Pull it together. I think there's a bug?


#1

For the exercise :
Pull it together

When I run the code it gives the following error:
Oops, try again. trip_cost('Pittsburgh', 1) returned 363 instead of the correct value 402

If I run it again, it cycles through the locations like so:
Oops, try again. trip_cost('Charlotte', 8) returned 363 instead of the correct value 1573
Oops, try again. trip_cost('Los Angeles', 2) returned 363 instead of the correct value 835
(etc etc)

Below is my code:

def hotel_cost(nights):
    return 140*nights
    
def plane_ride_cost(city):
    if city == "Charlotte":
        return 183
    elif city == "Tampa":
        return 220
    elif city == "Pittsburgh":
        return 222
    elif city == "Los Angeles":
        return 475
        
def rental_car_cost(days):
    if days >= 7:
        return 40*days-50
    elif days >= 3 and days <= 6:
        return 40*days-20
    elif days <=2:
        return 40*days
        
def trip_cost(city, days):
    days = 1
    return rental_car_cost(days) + plane_ride_cost('Charlotte') + hotel_cost(days)

Can anyone see anything glaring?

EDIT: I've used 'Charlotte' and "Charlotte" and get the same error. When I say it cycles through error city names at the start, that is with still using Charlotte. If I change to say "Tampa", it still cycles through various city name errors. It's so strange.

Thanks so much...


#2

inside your trip_cost function, you shouldn't set days to 1, this will overwrite the argument passed in the function when called. Also, inside the trip_cost function, when you call plane_ride_cost, you should pass city as arguments, not a fixed string city

If you need more help after these changes, post an updated version of your code


#4

Thank you, here is the code that I now have:

def hotel_cost(nights):
    return 140*nights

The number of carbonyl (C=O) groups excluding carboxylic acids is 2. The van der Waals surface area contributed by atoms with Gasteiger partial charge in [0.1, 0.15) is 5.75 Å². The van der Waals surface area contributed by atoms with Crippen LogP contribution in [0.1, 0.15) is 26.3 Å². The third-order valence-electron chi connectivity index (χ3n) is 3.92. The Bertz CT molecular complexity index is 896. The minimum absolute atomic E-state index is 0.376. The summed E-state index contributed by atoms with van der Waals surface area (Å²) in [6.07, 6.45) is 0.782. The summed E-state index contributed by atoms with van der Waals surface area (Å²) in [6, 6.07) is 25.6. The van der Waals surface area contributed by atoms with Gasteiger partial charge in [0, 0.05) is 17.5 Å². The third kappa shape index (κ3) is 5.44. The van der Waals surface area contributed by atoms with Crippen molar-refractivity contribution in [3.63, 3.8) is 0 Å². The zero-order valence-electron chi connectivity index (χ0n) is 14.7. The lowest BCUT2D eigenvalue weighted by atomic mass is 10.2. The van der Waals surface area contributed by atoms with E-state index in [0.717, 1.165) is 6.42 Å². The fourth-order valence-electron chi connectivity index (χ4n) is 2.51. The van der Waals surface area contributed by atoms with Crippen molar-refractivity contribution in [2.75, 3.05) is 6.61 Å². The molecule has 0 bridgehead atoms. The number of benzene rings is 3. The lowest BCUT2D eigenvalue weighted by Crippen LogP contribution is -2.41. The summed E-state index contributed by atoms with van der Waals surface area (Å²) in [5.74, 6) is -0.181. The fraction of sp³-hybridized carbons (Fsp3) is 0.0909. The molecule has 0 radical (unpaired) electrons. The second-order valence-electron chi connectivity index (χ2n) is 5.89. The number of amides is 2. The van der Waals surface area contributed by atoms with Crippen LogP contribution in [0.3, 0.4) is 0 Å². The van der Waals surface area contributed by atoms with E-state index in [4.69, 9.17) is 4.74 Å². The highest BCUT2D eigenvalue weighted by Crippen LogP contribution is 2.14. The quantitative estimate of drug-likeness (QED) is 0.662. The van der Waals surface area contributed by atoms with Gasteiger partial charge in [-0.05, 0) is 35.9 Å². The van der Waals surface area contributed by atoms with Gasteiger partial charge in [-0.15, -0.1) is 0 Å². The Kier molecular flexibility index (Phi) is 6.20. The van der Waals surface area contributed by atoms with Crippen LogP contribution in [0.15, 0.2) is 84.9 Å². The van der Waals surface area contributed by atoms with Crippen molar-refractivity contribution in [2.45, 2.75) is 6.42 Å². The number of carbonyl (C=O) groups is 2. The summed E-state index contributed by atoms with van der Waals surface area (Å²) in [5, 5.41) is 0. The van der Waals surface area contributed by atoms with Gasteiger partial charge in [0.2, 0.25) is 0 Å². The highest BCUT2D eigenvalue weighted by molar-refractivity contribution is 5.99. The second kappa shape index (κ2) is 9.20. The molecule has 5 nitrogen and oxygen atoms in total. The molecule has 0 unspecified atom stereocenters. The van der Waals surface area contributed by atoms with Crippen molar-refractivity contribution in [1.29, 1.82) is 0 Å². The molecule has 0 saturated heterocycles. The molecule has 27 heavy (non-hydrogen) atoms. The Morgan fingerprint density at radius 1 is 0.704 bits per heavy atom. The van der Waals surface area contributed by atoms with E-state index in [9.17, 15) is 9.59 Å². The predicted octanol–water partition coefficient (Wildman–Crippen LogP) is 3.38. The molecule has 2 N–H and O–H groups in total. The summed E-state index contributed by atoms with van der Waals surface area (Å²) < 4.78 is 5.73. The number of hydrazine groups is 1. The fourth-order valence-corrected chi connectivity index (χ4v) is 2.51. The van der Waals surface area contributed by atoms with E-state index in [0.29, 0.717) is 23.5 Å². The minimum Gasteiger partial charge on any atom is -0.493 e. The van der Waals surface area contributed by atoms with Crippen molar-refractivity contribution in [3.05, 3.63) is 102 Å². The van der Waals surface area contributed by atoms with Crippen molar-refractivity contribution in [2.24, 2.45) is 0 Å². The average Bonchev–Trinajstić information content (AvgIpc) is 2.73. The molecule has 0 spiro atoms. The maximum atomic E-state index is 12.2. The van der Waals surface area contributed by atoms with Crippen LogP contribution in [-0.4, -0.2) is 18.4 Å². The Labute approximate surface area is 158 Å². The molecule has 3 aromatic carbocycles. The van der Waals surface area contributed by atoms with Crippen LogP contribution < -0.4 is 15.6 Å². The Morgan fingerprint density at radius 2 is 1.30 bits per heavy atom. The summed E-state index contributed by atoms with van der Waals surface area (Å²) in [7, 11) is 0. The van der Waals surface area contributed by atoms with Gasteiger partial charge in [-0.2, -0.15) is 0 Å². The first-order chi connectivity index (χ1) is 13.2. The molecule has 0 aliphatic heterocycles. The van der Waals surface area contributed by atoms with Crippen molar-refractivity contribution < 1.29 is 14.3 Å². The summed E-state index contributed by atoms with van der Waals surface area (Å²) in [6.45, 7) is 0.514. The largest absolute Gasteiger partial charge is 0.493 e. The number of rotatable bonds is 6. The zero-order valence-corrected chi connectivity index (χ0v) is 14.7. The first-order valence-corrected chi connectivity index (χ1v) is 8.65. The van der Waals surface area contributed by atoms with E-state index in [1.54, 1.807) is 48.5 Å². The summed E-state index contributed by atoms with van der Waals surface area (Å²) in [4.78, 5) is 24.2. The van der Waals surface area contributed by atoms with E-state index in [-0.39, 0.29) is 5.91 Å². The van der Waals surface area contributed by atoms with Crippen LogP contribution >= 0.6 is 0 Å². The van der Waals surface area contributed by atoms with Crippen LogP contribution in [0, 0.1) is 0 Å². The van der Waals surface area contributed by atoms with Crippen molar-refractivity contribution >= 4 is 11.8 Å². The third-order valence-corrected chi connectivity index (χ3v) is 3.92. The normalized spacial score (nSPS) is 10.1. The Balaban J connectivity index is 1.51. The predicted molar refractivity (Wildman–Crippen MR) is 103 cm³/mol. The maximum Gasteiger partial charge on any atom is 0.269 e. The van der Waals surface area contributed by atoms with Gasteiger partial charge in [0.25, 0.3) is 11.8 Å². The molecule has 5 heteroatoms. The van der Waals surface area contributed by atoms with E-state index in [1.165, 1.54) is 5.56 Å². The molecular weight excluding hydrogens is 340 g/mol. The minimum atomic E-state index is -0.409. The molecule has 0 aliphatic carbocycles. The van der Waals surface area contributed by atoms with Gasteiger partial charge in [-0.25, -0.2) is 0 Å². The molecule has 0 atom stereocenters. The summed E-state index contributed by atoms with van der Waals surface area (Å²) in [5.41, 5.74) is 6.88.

def plane_ride_cost(city):
    if city == "Charlotte":
        return 183
    elif city == "Tampa":
        return 220
    elif city == "Pittsburgh":
        return 222
    elif city == "Los Angeles":
        return 475
        
def rental_car_cost(days):
    if days >= 7:
        return 40*days-50
    elif days >= 3 and days <= 6:
        return 40*days-20
    elif days <=2:
        return 40*days
        
def trip_cost(city, days)
    return rental_car_cost(days) + plane_ride_cost(city) + hotel_cost(days)
    
trip_cost("Tampa", 1)

This is the error now:

  File "python", line 22
    def trip_cost(city, days)
                            ^
SyntaxError: invalid syntax

I'm starting to go blurry looking at this code. It must be something SO simple.... :frowning:


#5

after the function declaration there must be a colon:

def trip_cost(city, days): <- colon (:) is mising in your case

#6

embarassing :slight_smile: I think I'm too tired. I added the : and it worked.

Thank you again.

One question though. I thought that a variable declared inside a function was local to that function. So if I declared the days in that function, why would it carry over to the other functions and override them?

Thanks again...


#7

using this and that makes it really vague what you are referring to. You can pass parameters as arguments to other functions, that is no problem

the problem arises when you create a local variable inside a function and then try to access it outside the function:

def example():
   test = 10
example()
print test

but this is not what you do, you simple pass arguments into the function, that is completely different


#8

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